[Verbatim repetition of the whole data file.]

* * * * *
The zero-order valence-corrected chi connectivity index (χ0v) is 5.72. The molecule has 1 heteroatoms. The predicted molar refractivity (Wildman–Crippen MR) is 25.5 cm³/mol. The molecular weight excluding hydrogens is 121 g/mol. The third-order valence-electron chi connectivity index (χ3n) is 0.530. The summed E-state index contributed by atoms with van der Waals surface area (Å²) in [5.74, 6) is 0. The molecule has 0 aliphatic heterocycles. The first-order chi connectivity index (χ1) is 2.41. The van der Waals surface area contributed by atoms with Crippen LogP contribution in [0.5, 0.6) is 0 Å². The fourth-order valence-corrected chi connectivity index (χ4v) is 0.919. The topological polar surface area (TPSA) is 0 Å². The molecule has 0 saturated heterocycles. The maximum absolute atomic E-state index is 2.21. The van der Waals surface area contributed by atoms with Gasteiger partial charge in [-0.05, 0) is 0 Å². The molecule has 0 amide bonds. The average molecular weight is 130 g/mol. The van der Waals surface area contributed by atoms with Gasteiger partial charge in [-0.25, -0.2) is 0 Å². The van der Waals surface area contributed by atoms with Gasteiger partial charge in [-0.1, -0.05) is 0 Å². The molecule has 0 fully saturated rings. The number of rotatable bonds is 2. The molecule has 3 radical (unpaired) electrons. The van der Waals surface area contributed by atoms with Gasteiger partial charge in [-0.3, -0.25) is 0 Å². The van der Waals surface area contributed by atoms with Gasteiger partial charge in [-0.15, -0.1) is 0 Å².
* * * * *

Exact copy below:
The zero-order valence-corrected chi connectivity index (χ0v) is 5.72. The molecule has 1 heteroatoms. The predicted molar refractivity (Wildman–Crippen MR) is 25.5 cm³/mol. The molecular weight excluding hydrogens is 121 g/mol. The third-order valence-electron chi connectivity index (χ3n) is 0.530. The summed E-state index contributed by atoms with van der Waals surface area (Å²) in [5.74, 6) is 0. The molecule has 0 aliphatic heterocycles. The first-order chi connectivity index (χ1) is 2.41. The van der Waals surface area contributed by atoms with Crippen LogP contribution in [0.5, 0.6) is 0 Å². The fourth-order valence-corrected chi connectivity index (χ4v) is 0.919. The topological polar surface area (TPSA) is 0 Å². The molecule has 0 saturated heterocycles. The maximum absolute atomic E-state index is 2.21. The van der Waals surface area contributed by atoms with Gasteiger partial charge in [-0.05, 0) is 0 Å². The molecule has 0 amide bonds. The average molecular weight is 130 g/mol. The van der Waals surface area contributed by atoms with Gasteiger partial charge in [-0.25, -0.2) is 0 Å². The van der Waals surface area contributed by atoms with Gasteiger partial charge in [-0.1, -0.05) is 0 Å². The molecule has 0 fully saturated rings. The number of rotatable bonds is 2. The molecule has 3 radical (unpaired) electrons. The van der Waals surface area contributed by atoms with Gasteiger partial charge in [-0.3, -0.25) is 0 Å². The van der Waals surface area contributed by atoms with Gasteiger partial charge in [-0.15, -0.1) is 0 Å².